The Royal Horticultural Society is again partnering with Saatchi Gallery to present the RHS Botanical Art and Photography Show, running parallel to the RHS Chelsea Flower Show during September. The exhibition will feature more than 200 botanical artworks and photographs by 34 artists from around the world, in a celebration of technical dexterity, artistic style and the complexity of natural forms.

The history of botanical illustration stretches back millennia, offering an interesting presentiment of the “form-follows-function” philosophy of modern art. In traditional plant studies, representation always proceeded from close technical observation and a deep knowledge of plant morphology and biology. Artists had access to live specimens and potentially collaborated with scientific advisors. At the same time, the resulting works were aesthetic marvels for the skill and meditative attention with which the intricacy of organic life was reflected, and perhaps even enhanced.

During the Renaissance, artists such as Albrecht Dürer produced dazzling close studies of flowers and grasses, raising the minutiae of plant life to a position of grand, divine spectacle – as names such as The Great Piece of Turf (1503) suggest. Over subsequent centuries, botanical illustration became a prestigious professional role, and whilst the rise of photography and, more recently, computer-aided design has reduced the human element of the process, the lens has been incorporated alongside the pen and brush as one of the tools of the illustrator’s craft.

The show features previous award-winners including Eleanor Coate, whose photographic works, such as Orchis Phalaenopsis, pay homage to 18th century masters of botanical drawing, achieving an almost uncanny perfection reminiscent of hyperrealist painting. The same can be said of Polina Plotnikova, whose Past Perfect renders each vein of a pair of faded lily blossoms with a microscopic accuracy suggesting a sketcher’s pencil. Working on a larger scale, Marion Sidebotton and Rachel Wallace depict the tones and textures of bark, trunk and canopy in their photographic studies of trees.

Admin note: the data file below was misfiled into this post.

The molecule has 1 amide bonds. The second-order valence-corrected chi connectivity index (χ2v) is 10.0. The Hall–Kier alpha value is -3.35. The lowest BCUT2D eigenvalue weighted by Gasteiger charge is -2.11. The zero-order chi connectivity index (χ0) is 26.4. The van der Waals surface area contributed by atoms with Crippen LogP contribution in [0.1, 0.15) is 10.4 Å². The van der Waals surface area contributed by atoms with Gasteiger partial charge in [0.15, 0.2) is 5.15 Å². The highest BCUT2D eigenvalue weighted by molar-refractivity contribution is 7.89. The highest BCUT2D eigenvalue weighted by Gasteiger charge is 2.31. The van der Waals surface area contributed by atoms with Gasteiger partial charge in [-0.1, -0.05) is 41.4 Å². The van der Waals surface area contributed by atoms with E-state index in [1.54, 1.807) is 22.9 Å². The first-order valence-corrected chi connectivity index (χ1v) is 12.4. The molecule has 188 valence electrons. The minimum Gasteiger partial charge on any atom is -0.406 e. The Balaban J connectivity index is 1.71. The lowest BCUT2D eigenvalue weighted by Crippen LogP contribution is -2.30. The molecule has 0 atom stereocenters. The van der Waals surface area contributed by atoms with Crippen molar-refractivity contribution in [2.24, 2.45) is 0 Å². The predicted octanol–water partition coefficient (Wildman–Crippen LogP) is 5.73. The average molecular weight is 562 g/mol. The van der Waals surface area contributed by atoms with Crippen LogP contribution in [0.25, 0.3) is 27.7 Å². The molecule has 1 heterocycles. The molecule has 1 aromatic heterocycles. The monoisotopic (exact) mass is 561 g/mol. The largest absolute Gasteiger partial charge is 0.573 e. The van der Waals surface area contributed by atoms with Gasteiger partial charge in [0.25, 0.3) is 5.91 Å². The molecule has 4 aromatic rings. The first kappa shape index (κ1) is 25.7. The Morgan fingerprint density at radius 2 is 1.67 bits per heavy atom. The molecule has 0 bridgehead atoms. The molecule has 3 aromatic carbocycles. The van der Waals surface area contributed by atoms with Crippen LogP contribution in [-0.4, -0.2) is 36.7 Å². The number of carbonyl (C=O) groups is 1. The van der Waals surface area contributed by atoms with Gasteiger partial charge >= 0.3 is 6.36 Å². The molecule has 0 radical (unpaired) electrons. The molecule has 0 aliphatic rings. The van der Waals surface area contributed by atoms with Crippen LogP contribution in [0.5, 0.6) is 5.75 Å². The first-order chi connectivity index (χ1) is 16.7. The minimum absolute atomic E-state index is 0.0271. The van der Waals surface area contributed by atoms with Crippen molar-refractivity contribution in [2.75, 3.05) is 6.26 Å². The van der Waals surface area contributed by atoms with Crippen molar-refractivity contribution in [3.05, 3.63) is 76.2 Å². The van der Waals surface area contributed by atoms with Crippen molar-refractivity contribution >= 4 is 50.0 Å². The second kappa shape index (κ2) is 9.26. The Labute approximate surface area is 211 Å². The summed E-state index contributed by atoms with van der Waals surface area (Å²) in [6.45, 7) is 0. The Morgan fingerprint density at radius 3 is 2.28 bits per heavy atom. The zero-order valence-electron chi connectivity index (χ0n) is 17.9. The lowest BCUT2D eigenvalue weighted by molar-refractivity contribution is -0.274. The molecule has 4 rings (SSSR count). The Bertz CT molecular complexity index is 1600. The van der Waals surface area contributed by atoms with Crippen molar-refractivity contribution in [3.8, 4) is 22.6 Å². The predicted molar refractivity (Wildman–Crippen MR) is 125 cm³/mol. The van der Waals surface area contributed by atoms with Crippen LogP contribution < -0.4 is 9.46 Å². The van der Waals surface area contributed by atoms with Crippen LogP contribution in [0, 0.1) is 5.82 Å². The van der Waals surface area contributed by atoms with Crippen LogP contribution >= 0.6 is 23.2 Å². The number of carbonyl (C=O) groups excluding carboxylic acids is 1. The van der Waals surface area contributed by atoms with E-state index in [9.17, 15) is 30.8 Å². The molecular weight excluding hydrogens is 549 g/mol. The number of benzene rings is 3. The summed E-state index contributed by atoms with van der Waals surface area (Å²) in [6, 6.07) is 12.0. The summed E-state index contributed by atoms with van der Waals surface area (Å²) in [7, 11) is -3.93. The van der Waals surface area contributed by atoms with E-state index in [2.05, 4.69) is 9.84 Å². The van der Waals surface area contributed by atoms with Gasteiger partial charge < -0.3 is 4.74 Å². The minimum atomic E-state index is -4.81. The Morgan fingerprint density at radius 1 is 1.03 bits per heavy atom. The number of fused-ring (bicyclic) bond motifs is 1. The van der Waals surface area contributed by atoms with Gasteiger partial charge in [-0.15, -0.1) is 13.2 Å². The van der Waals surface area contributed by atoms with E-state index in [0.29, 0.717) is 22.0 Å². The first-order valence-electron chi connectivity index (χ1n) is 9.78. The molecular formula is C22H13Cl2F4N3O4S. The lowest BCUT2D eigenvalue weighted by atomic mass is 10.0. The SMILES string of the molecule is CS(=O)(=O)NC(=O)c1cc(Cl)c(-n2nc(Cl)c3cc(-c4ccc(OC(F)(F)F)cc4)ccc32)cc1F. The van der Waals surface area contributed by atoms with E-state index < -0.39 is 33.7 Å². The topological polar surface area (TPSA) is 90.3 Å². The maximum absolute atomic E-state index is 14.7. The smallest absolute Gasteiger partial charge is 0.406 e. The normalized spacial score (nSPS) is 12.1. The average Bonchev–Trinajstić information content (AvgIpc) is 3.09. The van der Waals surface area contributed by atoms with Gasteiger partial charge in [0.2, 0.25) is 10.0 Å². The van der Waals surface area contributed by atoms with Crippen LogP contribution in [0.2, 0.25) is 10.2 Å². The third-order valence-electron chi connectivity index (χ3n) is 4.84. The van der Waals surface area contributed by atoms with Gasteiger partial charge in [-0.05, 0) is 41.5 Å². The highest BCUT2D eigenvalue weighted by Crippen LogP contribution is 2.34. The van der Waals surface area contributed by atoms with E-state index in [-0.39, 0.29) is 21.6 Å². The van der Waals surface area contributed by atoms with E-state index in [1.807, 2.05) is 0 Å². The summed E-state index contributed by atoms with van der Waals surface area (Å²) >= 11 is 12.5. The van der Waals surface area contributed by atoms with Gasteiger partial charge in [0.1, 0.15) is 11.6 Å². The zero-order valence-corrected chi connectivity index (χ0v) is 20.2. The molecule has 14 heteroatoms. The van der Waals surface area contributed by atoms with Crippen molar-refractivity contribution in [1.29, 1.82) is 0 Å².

Working in a more time-honoured style, Mariko Ikeda presents sumptuous illustrations of seed pods, roots and fruits such as Pandanus Dubius (2016), while Clare McGhee’s painting Solanum tuberosum ‘Arran Victory’ – Potato Peeling (2011) offers a Dürer-esque elevation of its subject matter. Previous RHS Gold medal-winning artists include Hye Woo Shin, Jean Emmons, Annie Hughes and many others.

The show compliments the RHS’s Lindley Collections of more than 30,000 botanical paintings stretching back to the 1630s, and its archive of garden photography dating from the 1860s onwards. A number of award-winning paintings from each year’s show join the Lindley Collections.

This year’s entries will not be revealed until after their judging at the opening of the show and winners will be announced on the 16th September. The RHS Botanical Art and Photography Show runs at Saatchi Gallery from 18 September until 3 October. Find out more here.

Words: Greg Thomas

Image Credits:
1. Rose Herbarium, 2019 by Emilija Petrauskiene/RHS Lindley Collections ©Emilija Petrauskiene Awarded RHS Silver Medal 2019
2. Anthurium, 2019 by Steve Le Grys ©Steve Le Grys Awarded RHS Silver-Gilt 2019
3. Hellebores, 2019 by Kevin Dutton/RHS Lindley Collections © Kevin Dutton Awarded RHS Gold medal 2019
4. Crocus by Francesca Wilkinson/ RHS Lindley Collections © Francesca Wilkinson

The post Natural Wonders appeared first on Aesthetica Magazine.

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